Sam Klooster: New Breed of Engineer
Arriving at the interview is a six-foot-seven-inch tall blond man in a pinstripe suit. He is not necessarily the poster boy for engineering. Immediately questions arise. First, why does society believe scientists, technicians and engineers are nerdy? Have aerospace professionals always looked as chic as Sam Klooster? Conversation with Sam, a mechanical engineer turned MBA manager, is easy and within a half hour he dispels the entire stereotype.
Sam has a bachelor degree in general engineering and received a master’s in mechanical engineering from Georgia Tech. He was on the way to becoming the quiet engineer which is just what society had expected, until Lockheed Martin swooped in and inspired him to pursue another path in life.
Klooster develops dynamic aircraft simulations and flight control design for Lockheed Martin. Working with state of the art equipment and programs, challenging problems that no one has ever solved and testing the laws of physics on such questions as “invisible airplanes” is all in a day’s work. His life seems to get more interesting by the second.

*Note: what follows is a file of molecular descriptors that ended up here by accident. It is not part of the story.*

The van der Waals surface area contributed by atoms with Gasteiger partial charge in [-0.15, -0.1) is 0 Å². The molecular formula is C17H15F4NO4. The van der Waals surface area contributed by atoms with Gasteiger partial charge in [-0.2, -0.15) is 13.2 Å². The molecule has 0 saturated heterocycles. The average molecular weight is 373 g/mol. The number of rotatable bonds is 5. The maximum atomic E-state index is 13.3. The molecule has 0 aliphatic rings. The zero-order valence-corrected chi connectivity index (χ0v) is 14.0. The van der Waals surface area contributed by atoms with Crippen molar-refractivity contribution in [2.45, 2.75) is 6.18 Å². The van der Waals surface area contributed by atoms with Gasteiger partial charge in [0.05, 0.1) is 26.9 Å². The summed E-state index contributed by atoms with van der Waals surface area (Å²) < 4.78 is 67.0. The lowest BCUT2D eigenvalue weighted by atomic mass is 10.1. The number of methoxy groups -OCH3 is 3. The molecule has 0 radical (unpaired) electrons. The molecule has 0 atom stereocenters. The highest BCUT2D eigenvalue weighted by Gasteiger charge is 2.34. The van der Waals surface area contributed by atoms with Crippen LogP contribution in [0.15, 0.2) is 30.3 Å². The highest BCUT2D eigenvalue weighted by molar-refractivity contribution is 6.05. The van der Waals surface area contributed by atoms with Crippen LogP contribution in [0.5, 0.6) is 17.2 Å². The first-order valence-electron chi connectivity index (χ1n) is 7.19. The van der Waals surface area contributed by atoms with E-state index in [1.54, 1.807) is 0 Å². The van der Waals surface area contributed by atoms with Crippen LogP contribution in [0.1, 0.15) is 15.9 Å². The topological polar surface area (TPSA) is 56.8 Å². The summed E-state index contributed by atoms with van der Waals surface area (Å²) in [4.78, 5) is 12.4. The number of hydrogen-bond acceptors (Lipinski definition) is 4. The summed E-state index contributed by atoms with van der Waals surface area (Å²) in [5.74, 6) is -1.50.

Within four years of his arrival, Klooster took a master’s in business at UCLA on Lockheed’s dime. Upon his return, he joined a leadership program called EDGE, for executive development and growth enhancement. The program taught everything from corporate strategy and public speaking to operations in Washington D.C. His pinstripe suit came in handy, as did communication skills, program management, having an open mind and the ability to interact with customers.
Urbandictionary.com defines engineers as “someone who relates to the universe in a mathematical but socially inept way,” but there is nothing socially inept about Sam and the many other engineers in the EDGE program. Klooster’s path is taking him toward becoming a Capture Manager for Lockheed Martin. Capture Managers essentially own their own business because they oversee all aspects of a certain market. This mix between engineering and business is what industries want in their employees. This new breed of engineers is the future.
By Kristin Trumble